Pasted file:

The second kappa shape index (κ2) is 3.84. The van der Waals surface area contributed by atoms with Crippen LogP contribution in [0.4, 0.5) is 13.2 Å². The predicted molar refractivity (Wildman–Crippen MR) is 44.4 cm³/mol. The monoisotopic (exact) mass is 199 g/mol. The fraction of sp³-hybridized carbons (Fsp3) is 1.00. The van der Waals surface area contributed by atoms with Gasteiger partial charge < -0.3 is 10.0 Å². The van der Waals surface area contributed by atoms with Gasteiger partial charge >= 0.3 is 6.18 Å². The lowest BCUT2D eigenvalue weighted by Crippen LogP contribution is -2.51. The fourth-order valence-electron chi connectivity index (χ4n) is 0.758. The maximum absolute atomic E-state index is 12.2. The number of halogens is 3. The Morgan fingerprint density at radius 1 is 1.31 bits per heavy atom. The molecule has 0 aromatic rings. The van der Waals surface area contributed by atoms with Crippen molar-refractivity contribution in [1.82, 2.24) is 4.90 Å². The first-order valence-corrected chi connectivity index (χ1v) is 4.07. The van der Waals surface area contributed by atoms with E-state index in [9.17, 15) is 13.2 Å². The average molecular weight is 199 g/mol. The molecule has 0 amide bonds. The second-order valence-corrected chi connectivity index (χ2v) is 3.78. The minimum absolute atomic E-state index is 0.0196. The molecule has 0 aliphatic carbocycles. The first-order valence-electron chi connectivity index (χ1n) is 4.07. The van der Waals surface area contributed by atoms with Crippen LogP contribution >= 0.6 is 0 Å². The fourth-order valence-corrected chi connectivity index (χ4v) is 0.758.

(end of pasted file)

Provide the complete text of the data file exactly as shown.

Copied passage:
The second kappa shape index (κ2) is 3.84. The van der Waals surface area contributed by atoms with Crippen LogP contribution in [0.4, 0.5) is 13.2 Å². The predicted molar refractivity (Wildman–Crippen MR) is 44.4 cm³/mol. The monoisotopic (exact) mass is 199 g/mol. The fraction of sp³-hybridized carbons (Fsp3) is 1.00. The van der Waals surface area contributed by atoms with Gasteiger partial charge < -0.3 is 10.0 Å². The van der Waals surface area contributed by atoms with Gasteiger partial charge >= 0.3 is 6.18 Å². The lowest BCUT2D eigenvalue weighted by Crippen LogP contribution is -2.51. The fourth-order valence-electron chi connectivity index (χ4n) is 0.758. The maximum absolute atomic E-state index is 12.2. The number of halogens is 3. The Morgan fingerprint density at radius 1 is 1.31 bits per heavy atom. The molecule has 0 aromatic rings. The van der Waals surface area contributed by atoms with Crippen molar-refractivity contribution in [1.82, 2.24) is 4.90 Å². The first-order valence-corrected chi connectivity index (χ1v) is 4.07. The van der Waals surface area contributed by atoms with E-state index in [9.17, 15) is 13.2 Å². The average molecular weight is 199 g/mol. The molecule has 0 amide bonds. The second-order valence-corrected chi connectivity index (χ2v) is 3.78. The minimum absolute atomic E-state index is 0.0196. The molecule has 0 aliphatic carbocycles. The first-order valence-electron chi connectivity index (χ1n) is 4.07. The van der Waals surface area contributed by atoms with Crippen LogP contribution >= 0.6 is 0 Å². The fourth-order valence-corrected chi connectivity index (χ4v) is 0.758.